Results have been published in the Proceedings of the National Academy of Sciences.
“A lot of people are very excited about this molecule,” says lead author Mi Hee Lim, PhD, about EGCG.

_ __ _ _ _ _ _ _ _ _ _ _ _ _ _ _ _ _ _ _ _ _ __ _ _ _ _ _

 

CALENDAR

National Physical Fitness

& Sports Month: May 2013

THE IDEA:

Promoting the many benefits of

staying physically active


SPONSORED BY:

President’s Council

on Fitness, Sports, & Nutrition

CONTACT: www.fitness.gov

_ __ _ _ _ _ _ _ _ _ _ _ _ _ _ _ _ _ _ _ _ _ __ _ _ _ _ _

 

Low Vitamin D Predicts High

Breast Cancer Risk

Inadequate levels of vitamin D have been linked to a high risk of breast cancer in younger women, according to a University of California, San Diego study.

Researchers at the UCSD School of Medicine looked at blood samples that had been frozen for the Department of Defense Serum Repository as part of routine disease surveillance. Two sets of samples were analyzed, 600 from women who later developed breast cancer and 600 from women who did not.

Premenopausal women who had low levels of vitamin D in their blood were three times as likely to suffer from breast cancer as those with the highest levels. Study results have been published in the online version of Cancer Causes and Control.

“While the mechanisms by which vitamin D could prevent breast cancer are not fully understood,
this study suggests that the association with low vitamin D in the blood is strongest late in the development of the cancer,” says lead author Cedric Garland, DrPH, FACE, a professor in the school’s Department of Family and Preventive Medicine. “Based on these data, further investigation
of the role of vitamin D in reducing incidence of premenopausal breast cancer, particularly during the
late phases of its development, is warranted.”

__ _ _ _ _ _ _ _ _ _ _ _ _ _ _ _ _ _ _ _ _ __ _ _ _ _ _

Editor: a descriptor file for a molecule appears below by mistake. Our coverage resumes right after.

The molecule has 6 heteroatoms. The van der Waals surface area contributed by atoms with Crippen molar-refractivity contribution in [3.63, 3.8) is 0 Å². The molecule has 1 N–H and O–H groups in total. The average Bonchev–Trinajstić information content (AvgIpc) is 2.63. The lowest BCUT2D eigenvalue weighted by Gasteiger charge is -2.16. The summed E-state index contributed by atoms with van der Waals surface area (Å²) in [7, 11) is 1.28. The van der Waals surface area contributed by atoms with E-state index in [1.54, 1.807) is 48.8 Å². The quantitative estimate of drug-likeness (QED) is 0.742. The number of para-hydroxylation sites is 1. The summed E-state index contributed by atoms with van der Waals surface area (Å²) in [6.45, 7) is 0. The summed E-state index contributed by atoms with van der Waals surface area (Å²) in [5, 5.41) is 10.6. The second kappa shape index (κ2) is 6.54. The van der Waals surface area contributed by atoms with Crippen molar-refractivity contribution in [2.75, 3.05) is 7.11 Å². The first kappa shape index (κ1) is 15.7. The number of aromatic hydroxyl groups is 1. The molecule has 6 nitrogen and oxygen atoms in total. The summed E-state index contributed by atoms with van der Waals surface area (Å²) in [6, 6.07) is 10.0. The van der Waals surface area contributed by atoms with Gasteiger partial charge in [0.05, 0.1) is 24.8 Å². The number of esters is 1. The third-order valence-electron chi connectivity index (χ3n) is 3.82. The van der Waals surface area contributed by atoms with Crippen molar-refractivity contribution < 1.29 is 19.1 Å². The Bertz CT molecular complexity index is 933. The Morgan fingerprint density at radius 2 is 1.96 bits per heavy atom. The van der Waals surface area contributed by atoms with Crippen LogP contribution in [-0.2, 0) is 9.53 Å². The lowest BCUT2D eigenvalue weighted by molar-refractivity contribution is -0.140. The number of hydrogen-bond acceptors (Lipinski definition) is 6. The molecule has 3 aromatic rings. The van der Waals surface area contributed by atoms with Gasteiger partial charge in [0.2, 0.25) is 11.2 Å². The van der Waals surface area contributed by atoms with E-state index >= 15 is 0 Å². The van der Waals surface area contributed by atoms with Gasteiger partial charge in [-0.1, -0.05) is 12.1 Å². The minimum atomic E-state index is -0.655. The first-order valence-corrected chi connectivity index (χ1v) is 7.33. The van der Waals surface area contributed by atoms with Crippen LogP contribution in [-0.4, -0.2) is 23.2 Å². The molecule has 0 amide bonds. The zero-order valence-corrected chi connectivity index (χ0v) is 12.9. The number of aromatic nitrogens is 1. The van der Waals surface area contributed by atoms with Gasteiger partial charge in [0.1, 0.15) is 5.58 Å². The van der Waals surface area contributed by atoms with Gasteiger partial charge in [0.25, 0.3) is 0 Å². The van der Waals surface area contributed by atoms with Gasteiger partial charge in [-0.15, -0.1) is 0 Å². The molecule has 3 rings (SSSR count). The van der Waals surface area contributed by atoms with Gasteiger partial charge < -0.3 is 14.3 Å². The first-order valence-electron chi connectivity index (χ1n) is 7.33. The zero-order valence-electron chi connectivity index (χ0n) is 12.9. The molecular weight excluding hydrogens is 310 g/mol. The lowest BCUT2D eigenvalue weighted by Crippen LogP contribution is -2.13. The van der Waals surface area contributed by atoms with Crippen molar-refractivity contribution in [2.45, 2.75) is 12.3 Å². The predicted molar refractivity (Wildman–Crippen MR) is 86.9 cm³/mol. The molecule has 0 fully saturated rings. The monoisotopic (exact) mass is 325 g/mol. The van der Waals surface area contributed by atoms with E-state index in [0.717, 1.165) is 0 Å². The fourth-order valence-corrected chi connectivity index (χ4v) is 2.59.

RESOURCE

Guiding Stars

The Idea

A system that rates foods on their
overall nutritional content;

one star is good,
two stars is better,
three stars denotes the best value


Contact
www.guidingstars.com

_ __ _ _ _ _ _ _ _ _ _ _ _ _ _ _ _ _ _ _ _ _ __ _ _ _ _ _

 

Quote

 

"Unlike curing cancer or

heart disease, we already know

how to beat hunger: food"


—Mario Batali

_ __ _ _ _ _ _ _ _ _ _ _ _ _ _ _ _ _ _ _ _ _ __ _ _ _ _ _

Cancer Stats: Digging Deeper

Inside the ACS Numbers

 

More Good News

66%

Reduction in childhood cancer death rates over the past 40 years


3.1%

Rate at which the breast cancer death rate decreased in women decreased
in women younger than 50 from 2004 to 2008 (2.1% in women 50 and older)


2.7%

Annual colorectal cancer death rate reduction among men from
2004 to 2008 (2.5% among women)


1.9%

Rate at which the ovarian cancer death rate decreased each year from 2004 to 2008

 

But There’s Work To Do

 

173,200

Estimated number of cancer deaths caused by tobacco use; smoking accounts
for at least 30% of all cancer mortality


1/3

Estimated number of cancer deaths “related to overweight or obesity,
physical inactivity, and poor nutrition and thus could be prevented”


2 million

Skin cancers diagnosed annually; many “could be prevented by protecting skin
from intense sun exposure and avoiding indoor tanning”


1 in 8

Deaths attributable to cancer worldwide

Search our articles:

ad

ad

adad

ad

ad
ad

ad

ad

ad

ad

ad

ad

ad

ad

ad

ad

ad

ad

ad

ad

ad

ad